The faster you can get your documentation together, the faster your petition can be filed so that you can get bankruptcy protection to take the load off of your shoulders. One thing that will help your attorney greatly is if you can make a list of your bills before you can consult with them. Knowing what bills they have is one of the biggest challenges that people face, especially if the debts are old. Your attorney will need to know the name of the company, their address, the total amount of the debt, whether the debt is held jointly with someone else or individually, the approximate date that you incurred the debt, and what type of debt it is such as a student loan, medical bills, credit cards, or any other type of bill. If you don’t have every single detail, you should still be all right, but it is important to document as much as you possibly can if you want to file a fast bankruptcy in Laguna.
Qualifying Under the Means Test
Under current bankruptcy law, consumers must pass a means test in order to qualify for a chapter 7 bankruptcy filing. The means test is basically a calculation that is made to determine whether or not a debtor meets income criteria that is established by the Federal Bankruptcy Court. The test will take into consideration the debtor’s total income, their monthly expenses, the number of people in their household, and other factors, to determine whether or not they qualify to file a chapter 7 bankruptcy. Competent attorneys from a reputable debt relief agency will be able to access the means test, to see if you qualify.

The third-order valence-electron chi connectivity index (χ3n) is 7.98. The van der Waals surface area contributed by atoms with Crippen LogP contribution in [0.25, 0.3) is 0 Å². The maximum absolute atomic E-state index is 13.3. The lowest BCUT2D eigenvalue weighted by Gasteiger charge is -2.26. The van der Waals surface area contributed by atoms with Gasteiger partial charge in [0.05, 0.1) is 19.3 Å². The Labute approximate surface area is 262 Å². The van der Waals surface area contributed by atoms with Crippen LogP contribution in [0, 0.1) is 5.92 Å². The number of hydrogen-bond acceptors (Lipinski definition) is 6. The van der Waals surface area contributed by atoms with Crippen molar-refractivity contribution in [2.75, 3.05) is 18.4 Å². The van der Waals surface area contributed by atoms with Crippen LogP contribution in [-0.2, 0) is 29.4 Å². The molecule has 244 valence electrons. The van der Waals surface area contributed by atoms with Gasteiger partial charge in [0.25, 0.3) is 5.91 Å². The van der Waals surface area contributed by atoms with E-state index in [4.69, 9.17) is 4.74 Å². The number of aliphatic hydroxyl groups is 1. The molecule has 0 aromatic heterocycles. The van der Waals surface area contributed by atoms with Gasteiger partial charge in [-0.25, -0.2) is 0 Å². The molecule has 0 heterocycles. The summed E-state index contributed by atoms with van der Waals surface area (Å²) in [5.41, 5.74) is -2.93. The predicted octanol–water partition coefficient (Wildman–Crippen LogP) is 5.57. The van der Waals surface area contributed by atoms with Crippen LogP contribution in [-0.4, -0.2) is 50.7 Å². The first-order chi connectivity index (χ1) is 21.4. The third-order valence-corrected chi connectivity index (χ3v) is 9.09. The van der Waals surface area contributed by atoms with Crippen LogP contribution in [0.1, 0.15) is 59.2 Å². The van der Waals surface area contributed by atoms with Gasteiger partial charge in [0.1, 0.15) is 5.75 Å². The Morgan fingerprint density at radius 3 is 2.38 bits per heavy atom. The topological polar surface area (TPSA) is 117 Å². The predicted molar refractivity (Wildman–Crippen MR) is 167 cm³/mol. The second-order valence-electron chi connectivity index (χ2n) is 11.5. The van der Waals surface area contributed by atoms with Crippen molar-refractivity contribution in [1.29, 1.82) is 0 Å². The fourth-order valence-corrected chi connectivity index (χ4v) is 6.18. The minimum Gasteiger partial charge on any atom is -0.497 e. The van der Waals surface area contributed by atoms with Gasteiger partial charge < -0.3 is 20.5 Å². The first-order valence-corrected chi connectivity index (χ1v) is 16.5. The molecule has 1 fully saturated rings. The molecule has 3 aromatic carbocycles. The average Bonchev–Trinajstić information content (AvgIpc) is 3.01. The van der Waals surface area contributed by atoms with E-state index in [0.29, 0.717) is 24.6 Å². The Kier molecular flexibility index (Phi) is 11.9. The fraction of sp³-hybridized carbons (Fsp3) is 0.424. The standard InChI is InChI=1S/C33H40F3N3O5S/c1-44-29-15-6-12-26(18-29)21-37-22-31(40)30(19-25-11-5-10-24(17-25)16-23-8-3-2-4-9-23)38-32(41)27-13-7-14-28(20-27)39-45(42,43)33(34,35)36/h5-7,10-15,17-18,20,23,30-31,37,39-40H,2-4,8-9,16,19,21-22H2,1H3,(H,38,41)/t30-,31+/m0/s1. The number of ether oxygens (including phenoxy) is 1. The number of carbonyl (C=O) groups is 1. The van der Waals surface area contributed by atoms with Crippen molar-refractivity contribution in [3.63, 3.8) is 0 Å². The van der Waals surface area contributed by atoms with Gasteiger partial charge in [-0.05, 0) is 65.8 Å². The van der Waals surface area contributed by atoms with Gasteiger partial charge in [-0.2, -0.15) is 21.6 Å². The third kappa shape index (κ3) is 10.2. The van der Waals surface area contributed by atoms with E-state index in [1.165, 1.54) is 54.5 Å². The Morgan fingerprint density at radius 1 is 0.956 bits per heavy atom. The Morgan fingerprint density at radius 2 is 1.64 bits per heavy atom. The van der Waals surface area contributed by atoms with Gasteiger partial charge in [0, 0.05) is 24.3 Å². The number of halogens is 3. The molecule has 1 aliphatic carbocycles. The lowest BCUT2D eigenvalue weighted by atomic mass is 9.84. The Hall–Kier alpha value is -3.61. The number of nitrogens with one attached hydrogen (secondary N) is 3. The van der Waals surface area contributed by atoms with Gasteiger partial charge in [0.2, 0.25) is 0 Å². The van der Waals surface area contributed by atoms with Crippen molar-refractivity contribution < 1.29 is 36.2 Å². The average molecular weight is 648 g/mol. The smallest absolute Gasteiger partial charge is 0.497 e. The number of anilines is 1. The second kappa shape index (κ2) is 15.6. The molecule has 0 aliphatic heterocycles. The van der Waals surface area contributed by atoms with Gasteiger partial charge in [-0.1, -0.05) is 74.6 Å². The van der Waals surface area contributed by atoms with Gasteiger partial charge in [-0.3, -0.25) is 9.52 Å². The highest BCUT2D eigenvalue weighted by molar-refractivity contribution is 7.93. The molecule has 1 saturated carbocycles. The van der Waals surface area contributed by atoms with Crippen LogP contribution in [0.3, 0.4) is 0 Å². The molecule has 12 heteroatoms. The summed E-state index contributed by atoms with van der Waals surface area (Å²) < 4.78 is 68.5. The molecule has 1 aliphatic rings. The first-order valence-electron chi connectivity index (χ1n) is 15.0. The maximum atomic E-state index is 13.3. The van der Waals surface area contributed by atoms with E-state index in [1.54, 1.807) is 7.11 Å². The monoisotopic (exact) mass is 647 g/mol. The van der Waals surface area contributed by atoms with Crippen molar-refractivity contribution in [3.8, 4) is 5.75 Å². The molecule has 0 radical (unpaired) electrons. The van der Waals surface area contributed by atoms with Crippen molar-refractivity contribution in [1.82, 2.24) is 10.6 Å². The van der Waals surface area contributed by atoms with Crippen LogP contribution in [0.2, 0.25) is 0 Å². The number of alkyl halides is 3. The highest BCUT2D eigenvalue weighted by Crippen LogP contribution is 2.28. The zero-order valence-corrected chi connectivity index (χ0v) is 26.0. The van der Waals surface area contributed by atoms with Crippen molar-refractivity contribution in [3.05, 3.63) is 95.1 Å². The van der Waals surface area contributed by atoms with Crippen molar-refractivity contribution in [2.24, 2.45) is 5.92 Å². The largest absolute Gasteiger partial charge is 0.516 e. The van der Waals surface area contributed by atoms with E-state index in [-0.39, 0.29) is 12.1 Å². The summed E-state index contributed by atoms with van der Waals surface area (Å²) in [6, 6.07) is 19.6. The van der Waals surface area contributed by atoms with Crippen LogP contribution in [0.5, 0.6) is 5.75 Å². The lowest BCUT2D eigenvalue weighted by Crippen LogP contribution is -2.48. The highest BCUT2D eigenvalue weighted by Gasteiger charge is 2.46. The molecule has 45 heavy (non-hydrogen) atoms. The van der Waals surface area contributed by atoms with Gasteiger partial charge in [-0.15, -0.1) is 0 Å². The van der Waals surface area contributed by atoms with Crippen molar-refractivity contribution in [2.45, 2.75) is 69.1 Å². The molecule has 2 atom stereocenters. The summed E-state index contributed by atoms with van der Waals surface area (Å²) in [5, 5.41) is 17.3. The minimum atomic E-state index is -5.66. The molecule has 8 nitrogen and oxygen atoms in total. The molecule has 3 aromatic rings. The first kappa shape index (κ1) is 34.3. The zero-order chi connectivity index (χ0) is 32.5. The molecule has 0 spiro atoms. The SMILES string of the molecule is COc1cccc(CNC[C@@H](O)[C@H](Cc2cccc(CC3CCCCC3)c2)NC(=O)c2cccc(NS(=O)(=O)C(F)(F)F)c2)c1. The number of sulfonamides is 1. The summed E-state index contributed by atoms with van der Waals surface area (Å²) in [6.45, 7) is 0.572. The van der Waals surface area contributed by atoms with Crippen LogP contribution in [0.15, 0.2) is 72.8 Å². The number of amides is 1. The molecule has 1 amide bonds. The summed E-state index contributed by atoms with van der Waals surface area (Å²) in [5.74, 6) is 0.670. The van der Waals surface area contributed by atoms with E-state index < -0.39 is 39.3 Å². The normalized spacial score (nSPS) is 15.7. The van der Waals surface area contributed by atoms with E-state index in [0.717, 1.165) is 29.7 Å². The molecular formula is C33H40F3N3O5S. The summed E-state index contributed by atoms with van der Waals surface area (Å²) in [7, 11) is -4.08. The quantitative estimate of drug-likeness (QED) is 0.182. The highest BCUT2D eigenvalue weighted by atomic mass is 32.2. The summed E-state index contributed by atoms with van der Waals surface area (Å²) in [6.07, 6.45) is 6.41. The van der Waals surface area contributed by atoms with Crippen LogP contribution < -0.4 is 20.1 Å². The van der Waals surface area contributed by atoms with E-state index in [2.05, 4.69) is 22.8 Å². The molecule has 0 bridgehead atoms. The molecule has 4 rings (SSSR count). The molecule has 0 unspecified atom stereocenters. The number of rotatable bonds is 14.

What Happens If You Fail to Pass the Means Test?
If debtors do not pass the means test, then they may be forced into chapter 13 bankruptcies instead, where they will be required to pay back all or part of their debts over a long period of time. The bankruptcy trustee will oversee chapter 13 bankruptcies from start to finish, and they will require a plan from the debtor’s attorney that includes information on how they intend to pay the debts off. Unsecured creditors usually get much less than what they are actually owed in a chapter 13 bankruptcy.